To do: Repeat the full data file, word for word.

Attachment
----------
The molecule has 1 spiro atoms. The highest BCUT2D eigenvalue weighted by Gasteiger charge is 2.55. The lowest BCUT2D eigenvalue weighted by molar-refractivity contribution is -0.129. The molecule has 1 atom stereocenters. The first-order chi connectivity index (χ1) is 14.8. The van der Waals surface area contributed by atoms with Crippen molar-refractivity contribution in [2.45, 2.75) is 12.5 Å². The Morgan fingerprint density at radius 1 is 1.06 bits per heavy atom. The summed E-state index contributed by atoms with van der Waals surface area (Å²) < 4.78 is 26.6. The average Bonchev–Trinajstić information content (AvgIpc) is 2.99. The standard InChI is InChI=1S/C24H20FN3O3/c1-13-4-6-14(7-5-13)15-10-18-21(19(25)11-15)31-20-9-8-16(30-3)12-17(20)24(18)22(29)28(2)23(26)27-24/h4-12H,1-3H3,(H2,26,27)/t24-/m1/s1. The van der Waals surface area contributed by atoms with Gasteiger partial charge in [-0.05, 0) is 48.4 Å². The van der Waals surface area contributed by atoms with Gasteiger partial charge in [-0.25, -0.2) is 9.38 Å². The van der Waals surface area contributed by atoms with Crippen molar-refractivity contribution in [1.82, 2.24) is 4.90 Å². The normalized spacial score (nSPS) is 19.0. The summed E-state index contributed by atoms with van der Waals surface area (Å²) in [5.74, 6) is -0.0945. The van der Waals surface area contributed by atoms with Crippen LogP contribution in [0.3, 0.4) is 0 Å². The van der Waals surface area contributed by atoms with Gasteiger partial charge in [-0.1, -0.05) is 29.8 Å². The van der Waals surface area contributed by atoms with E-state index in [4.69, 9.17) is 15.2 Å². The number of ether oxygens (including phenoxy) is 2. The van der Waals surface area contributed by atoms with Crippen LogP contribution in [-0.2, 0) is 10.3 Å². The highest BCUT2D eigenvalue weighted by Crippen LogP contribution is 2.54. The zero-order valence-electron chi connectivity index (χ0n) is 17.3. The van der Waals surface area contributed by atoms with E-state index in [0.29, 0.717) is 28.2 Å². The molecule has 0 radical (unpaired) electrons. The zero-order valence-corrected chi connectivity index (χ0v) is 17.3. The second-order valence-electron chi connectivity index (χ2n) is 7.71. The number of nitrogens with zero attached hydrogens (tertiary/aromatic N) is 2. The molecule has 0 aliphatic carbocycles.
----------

The molecule has 1 spiro atoms. The highest BCUT2D eigenvalue weighted by Gasteiger charge is 2.55. The lowest BCUT2D eigenvalue weighted by molar-refractivity contribution is -0.129. The molecule has 1 atom stereocenters. The first-order chi connectivity index (χ1) is 14.8. The van der Waals surface area contributed by atoms with Crippen molar-refractivity contribution in [2.45, 2.75) is 12.5 Å². The Morgan fingerprint density at radius 1 is 1.06 bits per heavy atom. The summed E-state index contributed by atoms with van der Waals surface area (Å²) < 4.78 is 26.6. The average Bonchev–Trinajstić information content (AvgIpc) is 2.99. The standard InChI is InChI=1S/C24H20FN3O3/c1-13-4-6-14(7-5-13)15-10-18-21(19(25)11-15)31-20-9-8-16(30-3)12-17(20)24(18)22(29)28(2)23(26)27-24/h4-12H,1-3H3,(H2,26,27)/t24-/m1/s1. The van der Waals surface area contributed by atoms with Gasteiger partial charge in [-0.05, 0) is 48.4 Å². The van der Waals surface area contributed by atoms with Gasteiger partial charge in [-0.25, -0.2) is 9.38 Å². The van der Waals surface area contributed by atoms with Crippen molar-refractivity contribution in [1.82, 2.24) is 4.90 Å². The normalized spacial score (nSPS) is 19.0. The summed E-state index contributed by atoms with van der Waals surface area (Å²) in [5.74, 6) is -0.0945. The van der Waals surface area contributed by atoms with Crippen LogP contribution in [0.3, 0.4) is 0 Å². The van der Waals surface area contributed by atoms with Gasteiger partial charge in [-0.1, -0.05) is 29.8 Å². The van der Waals surface area contributed by atoms with E-state index in [4.69, 9.17) is 15.2 Å². The number of ether oxygens (including phenoxy) is 2. The van der Waals surface area contributed by atoms with Crippen LogP contribution in [-0.2, 0) is 10.3 Å². The highest BCUT2D eigenvalue weighted by Crippen LogP contribution is 2.54. The zero-order valence-electron chi connectivity index (χ0n) is 17.3. The van der Waals surface area contributed by atoms with E-state index in [0.29, 0.717) is 28.2 Å². The molecule has 0 radical (unpaired) electrons. The zero-order valence-corrected chi connectivity index (χ0v) is 17.3. The second-order valence-electron chi connectivity index (χ2n) is 7.71. The number of nitrogens with zero attached hydrogens (tertiary/aromatic N) is 2. The molecule has 0 aliphatic carbocycles.